Strange case files from the legal world
Here’s everything you need to know this week in the law.
No Humor for Dead Fan
In the “Bizarre Suit of the Year” award, attorney Joel Bander, a big fan of the Grateful Dead, sued his legal partner for “pushing my buttons,” specifically putting up a fake tombstone in his office the day after Jerry Garcia of The Dead died. The mock tombstone for Garcia was inscribed with the question: “Too many parties, perhaps?” The case was eventually dropped.
KFC Finally Wins
Loyal fans read about this case twice before in The Law Review as it wound its way to the California Supreme Court. A customer had a gun stuck in her back by a robber who demanded that the cashier open the register and hand over the money. The KFC clerk stalled by insisting she did not have a key for the register. The then very agitated robber pushed the gun a little harder into the back of the customer and screamed at the clerk: the robber panicked and ran and has never been captured.
Two lower courts determined that The Colonel had a duty to comply with the armed robber’s demands in order to reduce the threat to the safety of its customers – an opinion criticized in this column. Retailers in the state were concerned about the decision. Worry no more. The Supreme Court reversed favoring KFC in a 4-3 decision. The Supreme Court suggested that the outcome might be different if an employee engages in “active resistance ” to a robber that might provoke a robber to hurt a patron.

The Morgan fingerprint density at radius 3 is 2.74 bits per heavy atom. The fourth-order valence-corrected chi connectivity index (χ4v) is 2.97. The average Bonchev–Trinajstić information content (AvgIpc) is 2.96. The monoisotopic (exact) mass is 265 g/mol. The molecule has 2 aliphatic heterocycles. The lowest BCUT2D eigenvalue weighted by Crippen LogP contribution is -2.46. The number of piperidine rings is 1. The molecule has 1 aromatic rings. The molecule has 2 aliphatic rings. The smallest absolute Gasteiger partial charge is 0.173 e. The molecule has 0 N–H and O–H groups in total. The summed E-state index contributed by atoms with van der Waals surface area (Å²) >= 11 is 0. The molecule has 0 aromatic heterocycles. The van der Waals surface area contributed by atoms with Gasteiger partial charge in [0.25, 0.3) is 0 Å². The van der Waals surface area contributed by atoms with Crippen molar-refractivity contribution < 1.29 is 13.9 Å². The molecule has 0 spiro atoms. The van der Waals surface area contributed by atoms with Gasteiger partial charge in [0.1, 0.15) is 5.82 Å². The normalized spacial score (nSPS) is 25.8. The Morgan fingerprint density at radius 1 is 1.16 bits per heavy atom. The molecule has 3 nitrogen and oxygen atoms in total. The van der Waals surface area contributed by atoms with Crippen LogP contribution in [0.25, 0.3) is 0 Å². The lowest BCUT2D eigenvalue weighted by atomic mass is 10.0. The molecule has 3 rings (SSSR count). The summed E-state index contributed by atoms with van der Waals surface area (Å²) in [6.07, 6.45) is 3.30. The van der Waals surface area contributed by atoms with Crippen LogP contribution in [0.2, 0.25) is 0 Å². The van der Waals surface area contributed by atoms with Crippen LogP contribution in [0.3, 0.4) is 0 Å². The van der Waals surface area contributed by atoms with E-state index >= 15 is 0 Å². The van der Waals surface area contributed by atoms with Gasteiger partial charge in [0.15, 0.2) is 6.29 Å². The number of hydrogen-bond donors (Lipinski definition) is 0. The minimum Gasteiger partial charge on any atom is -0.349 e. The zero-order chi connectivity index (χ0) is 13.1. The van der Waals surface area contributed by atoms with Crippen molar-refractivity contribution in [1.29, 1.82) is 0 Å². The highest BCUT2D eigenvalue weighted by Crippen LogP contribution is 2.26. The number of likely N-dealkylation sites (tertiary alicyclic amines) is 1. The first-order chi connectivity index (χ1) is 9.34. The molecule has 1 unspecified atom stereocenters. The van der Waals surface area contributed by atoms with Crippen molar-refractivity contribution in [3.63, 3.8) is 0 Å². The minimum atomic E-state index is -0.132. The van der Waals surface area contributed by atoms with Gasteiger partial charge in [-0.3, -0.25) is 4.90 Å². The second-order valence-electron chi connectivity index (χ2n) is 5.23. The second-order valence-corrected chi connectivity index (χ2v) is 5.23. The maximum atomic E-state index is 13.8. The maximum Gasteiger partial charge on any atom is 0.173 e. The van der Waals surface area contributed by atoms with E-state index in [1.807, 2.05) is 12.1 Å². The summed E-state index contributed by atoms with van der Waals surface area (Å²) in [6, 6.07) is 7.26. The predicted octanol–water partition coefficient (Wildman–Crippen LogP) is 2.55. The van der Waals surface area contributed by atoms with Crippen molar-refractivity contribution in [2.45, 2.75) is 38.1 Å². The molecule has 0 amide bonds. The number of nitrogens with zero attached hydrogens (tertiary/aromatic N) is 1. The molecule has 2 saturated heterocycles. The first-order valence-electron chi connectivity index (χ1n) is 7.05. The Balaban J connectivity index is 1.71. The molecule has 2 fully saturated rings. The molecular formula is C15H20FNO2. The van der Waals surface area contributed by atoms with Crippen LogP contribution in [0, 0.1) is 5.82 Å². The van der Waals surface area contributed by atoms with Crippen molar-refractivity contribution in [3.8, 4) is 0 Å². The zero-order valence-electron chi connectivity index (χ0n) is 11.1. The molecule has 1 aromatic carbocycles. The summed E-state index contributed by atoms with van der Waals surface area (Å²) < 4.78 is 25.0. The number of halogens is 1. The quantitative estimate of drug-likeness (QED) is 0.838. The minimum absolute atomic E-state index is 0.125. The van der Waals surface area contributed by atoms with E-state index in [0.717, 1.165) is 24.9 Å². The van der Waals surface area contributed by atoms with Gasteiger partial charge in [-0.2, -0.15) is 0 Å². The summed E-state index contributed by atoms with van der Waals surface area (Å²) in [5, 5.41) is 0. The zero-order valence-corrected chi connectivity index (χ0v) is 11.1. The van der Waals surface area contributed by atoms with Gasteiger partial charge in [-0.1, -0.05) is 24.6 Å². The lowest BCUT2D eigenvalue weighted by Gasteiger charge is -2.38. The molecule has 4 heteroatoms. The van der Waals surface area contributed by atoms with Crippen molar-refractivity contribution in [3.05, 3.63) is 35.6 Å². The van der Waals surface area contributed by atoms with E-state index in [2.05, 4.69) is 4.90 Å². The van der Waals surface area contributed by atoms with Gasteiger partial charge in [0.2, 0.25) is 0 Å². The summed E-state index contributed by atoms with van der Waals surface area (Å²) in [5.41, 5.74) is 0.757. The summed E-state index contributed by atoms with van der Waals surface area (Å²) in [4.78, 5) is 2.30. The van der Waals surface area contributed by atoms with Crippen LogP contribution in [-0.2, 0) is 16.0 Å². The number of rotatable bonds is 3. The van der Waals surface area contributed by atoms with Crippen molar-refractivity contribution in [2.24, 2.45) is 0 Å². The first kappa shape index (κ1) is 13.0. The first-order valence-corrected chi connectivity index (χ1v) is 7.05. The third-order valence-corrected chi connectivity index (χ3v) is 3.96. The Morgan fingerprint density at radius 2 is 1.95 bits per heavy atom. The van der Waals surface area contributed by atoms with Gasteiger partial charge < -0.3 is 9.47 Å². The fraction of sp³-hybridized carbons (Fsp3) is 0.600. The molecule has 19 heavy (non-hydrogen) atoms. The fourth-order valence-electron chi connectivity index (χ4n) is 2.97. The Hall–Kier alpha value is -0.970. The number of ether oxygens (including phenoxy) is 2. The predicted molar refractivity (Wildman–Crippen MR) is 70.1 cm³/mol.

Under the ruling, businesses probably are not liable if employees passively resist a robber, such as delay in turning over the money or hit a silent alarm, but may be responsible if an employee actively resists a robber and somehow causes a store patron to be injured or killed.
Coppola Vs. Sagan
In a suit likely to garner public interest, director Francis Ford Coppola sued Carl Sagan, one of the country’s best-known scientists, who died recently. The suit involves the movie royalties to Sagan’s best-seller Contact, a story about human’s first encounter with extraterrestrial life. The movie is in production with a cast of heavyweights, including Matthew McConaughey (A Time To Kill), James Woods and Tom Skerritt.
Coppola contends that the book grew out of an idea for a television show that was created by Woods in the 1970s. Under the alleged agreement between Coppola and Sagan, which was detailed in a four-page letter signed by Sagan, Sagan had a right to write a book about the topic but any other projects, such as a movie, were to be joint ventured between Coppola and Sagan. While the book may be fiction, the suit is not.
In another case that makes lawyers cringe, one Janette Weise sued K-Mart for damages she allegedly suffered after she pulled out the bottom box in a stack of four boxed blenders at a K-mart store and had a pile of blenders fall on her. She sued claiming pain and carpal tunnel syndrome – of all things. Maybe there’s more to the story than meets the eye, but the jury didn’t think so and took just half an hour to rule for K-mart.
Jim Porter is an attorney with Porter Simon, with offices in Truckee and Reno. He is also a mediator and a Commissioner on the California Fair Political Practices Commission, which regulates political candidates and elected officials.
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